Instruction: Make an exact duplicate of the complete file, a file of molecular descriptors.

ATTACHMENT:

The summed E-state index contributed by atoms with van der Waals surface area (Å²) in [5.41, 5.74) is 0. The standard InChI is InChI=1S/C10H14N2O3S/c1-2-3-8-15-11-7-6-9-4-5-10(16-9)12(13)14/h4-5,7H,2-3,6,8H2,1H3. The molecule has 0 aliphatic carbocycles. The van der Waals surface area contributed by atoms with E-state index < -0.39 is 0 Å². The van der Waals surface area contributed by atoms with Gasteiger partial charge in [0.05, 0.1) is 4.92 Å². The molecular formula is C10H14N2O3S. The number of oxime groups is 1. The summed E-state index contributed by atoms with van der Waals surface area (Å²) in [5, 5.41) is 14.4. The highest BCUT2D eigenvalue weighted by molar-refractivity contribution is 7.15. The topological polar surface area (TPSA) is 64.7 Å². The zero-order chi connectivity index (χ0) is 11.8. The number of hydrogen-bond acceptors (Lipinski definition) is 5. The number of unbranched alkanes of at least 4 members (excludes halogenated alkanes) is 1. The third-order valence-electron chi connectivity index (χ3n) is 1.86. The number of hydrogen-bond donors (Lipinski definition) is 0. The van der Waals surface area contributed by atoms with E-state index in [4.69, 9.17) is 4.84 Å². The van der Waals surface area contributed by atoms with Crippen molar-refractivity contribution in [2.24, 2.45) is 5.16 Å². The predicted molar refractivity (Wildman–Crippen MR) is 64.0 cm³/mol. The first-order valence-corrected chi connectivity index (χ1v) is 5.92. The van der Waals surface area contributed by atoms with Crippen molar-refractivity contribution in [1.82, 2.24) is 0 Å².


The summed E-state index contributed by atoms with van der Waals surface area (Å²) in [5.41, 5.74) is 0. The standard InChI is InChI=1S/C10H14N2O3S/c1-2-3-8-15-11-7-6-9-4-5-10(16-9)12(13)14/h4-5,7H,2-3,6,8H2,1H3. The molecule has 0 aliphatic carbocycles. The van der Waals surface area contributed by atoms with E-state index < -0.39 is 0 Å². The van der Waals surface area contributed by atoms with Gasteiger partial charge in [0.05, 0.1) is 4.92 Å². The molecular formula is C10H14N2O3S. The number of oxime groups is 1. The summed E-state index contributed by atoms with van der Waals surface area (Å²) in [5, 5.41) is 14.4. The highest BCUT2D eigenvalue weighted by molar-refractivity contribution is 7.15. The topological polar surface area (TPSA) is 64.7 Å². The zero-order chi connectivity index (χ0) is 11.8. The number of hydrogen-bond acceptors (Lipinski definition) is 5. The number of unbranched alkanes of at least 4 members (excludes halogenated alkanes) is 1. The third-order valence-electron chi connectivity index (χ3n) is 1.86. The number of hydrogen-bond donors (Lipinski definition) is 0. The van der Waals surface area contributed by atoms with E-state index in [4.69, 9.17) is 4.84 Å². The van der Waals surface area contributed by atoms with Crippen molar-refractivity contribution in [2.24, 2.45) is 5.16 Å². The predicted molar refractivity (Wildman–Crippen MR) is 64.0 cm³/mol. The first-order valence-corrected chi connectivity index (χ1v) is 5.92. The van der Waals surface area contributed by atoms with Crippen molar-refractivity contribution in [1.82, 2.24) is 0 Å².